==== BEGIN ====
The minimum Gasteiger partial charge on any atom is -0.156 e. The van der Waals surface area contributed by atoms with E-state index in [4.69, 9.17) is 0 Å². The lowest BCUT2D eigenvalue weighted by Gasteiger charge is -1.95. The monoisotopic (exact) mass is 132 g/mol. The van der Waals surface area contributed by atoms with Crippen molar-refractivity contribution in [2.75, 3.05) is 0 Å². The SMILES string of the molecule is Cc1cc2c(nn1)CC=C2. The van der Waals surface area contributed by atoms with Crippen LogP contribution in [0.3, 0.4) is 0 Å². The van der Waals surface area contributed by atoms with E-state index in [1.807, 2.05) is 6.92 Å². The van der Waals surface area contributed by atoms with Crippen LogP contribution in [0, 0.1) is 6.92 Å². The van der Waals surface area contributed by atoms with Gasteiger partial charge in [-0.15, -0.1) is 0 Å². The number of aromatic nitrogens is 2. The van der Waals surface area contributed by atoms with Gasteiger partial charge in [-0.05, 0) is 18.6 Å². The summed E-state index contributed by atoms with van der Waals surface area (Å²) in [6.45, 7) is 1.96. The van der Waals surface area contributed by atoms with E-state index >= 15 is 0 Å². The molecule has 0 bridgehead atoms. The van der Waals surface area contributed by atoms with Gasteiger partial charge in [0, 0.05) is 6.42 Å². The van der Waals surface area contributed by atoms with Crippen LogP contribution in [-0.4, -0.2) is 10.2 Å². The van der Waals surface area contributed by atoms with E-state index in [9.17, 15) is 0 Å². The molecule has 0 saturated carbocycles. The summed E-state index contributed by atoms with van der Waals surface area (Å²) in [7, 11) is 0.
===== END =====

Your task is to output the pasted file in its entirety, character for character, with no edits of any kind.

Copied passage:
The minimum Gasteiger partial charge on any atom is -0.156 e. The van der Waals surface area contributed by atoms with E-state index in [4.69, 9.17) is 0 Å². The lowest BCUT2D eigenvalue weighted by Gasteiger charge is -1.95. The monoisotopic (exact) mass is 132 g/mol. The van der Waals surface area contributed by atoms with Crippen molar-refractivity contribution in [2.75, 3.05) is 0 Å². The SMILES string of the molecule is Cc1cc2c(nn1)CC=C2. The van der Waals surface area contributed by atoms with Crippen LogP contribution in [0.3, 0.4) is 0 Å². The van der Waals surface area contributed by atoms with E-state index in [1.807, 2.05) is 6.92 Å². The van der Waals surface area contributed by atoms with Crippen LogP contribution in [0, 0.1) is 6.92 Å². The van der Waals surface area contributed by atoms with Gasteiger partial charge in [-0.15, -0.1) is 0 Å². The number of aromatic nitrogens is 2. The van der Waals surface area contributed by atoms with Gasteiger partial charge in [-0.05, 0) is 18.6 Å². The summed E-state index contributed by atoms with van der Waals surface area (Å²) in [6.45, 7) is 1.96. The van der Waals surface area contributed by atoms with E-state index >= 15 is 0 Å². The molecule has 0 bridgehead atoms. The van der Waals surface area contributed by atoms with Gasteiger partial charge in [0, 0.05) is 6.42 Å². The van der Waals surface area contributed by atoms with Crippen LogP contribution in [-0.4, -0.2) is 10.2 Å². The van der Waals surface area contributed by atoms with E-state index in [9.17, 15) is 0 Å². The molecule has 0 saturated carbocycles. The summed E-state index contributed by atoms with van der Waals surface area (Å²) in [7, 11) is 0.